Home Blog hos-pit-tal-ism: Should we claim the word for our own?

hos-pit-tal-ism: Should we claim the word for our own?

January 2009

Fans of “Seinfeld” are very familiar with the idea of a show about nothing. Thus inspired, here is a commentary about nothing.

I was recently writing another blog entry when I found the occasion to use the word “hospitalism,” which seemed to obviously denote the practice of hospital medicine. When a friend who was editing my blog told me I had just made up a word, we placed a small, friendly wager and went off to dictionary.com.

Yes, it is a real word, which surprised my friend. But it was an even bigger surprise to me that I could not have been using the word in a more incorrect context.

The Merriam-Webster’s Medical Dictionary defines “hospitalism,” a noun that dates back to 1865, as follows: “1 a: the factors and influences that adversely affect the health of hospitalized persons b: the effect of such factors on mental or physical health 2: the deleterious physical and mental effects on infants and children resulting from their living in institutions without the benefit of a home environment and parents”.

Encyclopedia.com gives the history of the word as follows: “hospitalism n. A term introduced in 1945 by the Austrian psychoanalyst René A. Spitz (1887—1974) to denote the physical and psychological effects on an infant (up to 18 months old) of prolonged and total separation from its mother, due to hospitalization or some other similar cause. According to Spitz, the characteristics include retarded physical development and disruption of perceptual-motor skills and language.”

A Google search finds the word being used as well as misused–and rather hilariously so–in several articles about hospitalists. Here’s a sample of titles: “Is Hospitalism New?”, “The rising tide of hospitalism: evidence-based or anecdote-based medicine?” and my favorite, “Hospitalism has taken hold in internal medicine across the nation.” I even found an abstract of an article by a highly regarded physician, Dr. Lee Goldman, who writes about the history of medicine. His article was aptly titled, “Hospitalists as cure for hospitalism.”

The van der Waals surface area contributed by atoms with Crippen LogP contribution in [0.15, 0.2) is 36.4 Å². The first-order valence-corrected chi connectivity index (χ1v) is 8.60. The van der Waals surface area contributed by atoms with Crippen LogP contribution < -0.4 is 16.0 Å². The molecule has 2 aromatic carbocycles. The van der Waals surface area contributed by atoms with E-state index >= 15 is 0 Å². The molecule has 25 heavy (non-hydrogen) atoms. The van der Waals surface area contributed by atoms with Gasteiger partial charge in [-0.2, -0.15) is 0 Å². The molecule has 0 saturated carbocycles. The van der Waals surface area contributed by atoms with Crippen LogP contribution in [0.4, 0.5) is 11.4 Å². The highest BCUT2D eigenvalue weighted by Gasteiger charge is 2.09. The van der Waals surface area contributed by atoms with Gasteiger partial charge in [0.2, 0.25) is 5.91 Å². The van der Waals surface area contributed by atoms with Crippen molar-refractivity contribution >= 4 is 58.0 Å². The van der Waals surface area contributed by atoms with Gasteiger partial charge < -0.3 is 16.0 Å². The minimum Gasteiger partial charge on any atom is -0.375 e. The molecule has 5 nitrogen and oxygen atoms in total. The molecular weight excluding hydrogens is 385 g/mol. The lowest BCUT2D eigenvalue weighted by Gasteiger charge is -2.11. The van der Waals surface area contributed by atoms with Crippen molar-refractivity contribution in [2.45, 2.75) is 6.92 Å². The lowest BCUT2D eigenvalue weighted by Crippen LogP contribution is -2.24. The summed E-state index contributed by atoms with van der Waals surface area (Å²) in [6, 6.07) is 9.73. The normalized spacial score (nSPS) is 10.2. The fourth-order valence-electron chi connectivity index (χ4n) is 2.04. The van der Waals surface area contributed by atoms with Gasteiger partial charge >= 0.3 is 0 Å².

Based on its current definition, “hospitalism” would be correctly used in the following sentence: “I went to the hospital, was treated by a hospitalist, and developed severe mental anguish and physical pain due to hospitalism.”

Wow, we really do need to update this word! Thanks to Dr. Bob Wachter, we now have a word, “hospitalist,” to define our field. Using the same proprietary spirit to an infinitely less significant end, perhaps it’s time for us to add this new definition for “hospitalism”: “The beliefs or practices of physicians who specialize in treating hospitalized patients.”

I am pretty sure that, unlike Dr. Wachter, I won’t be given a platform in the New England Journal of Medicine to introduce the new definition. But watch out, Wikipedia!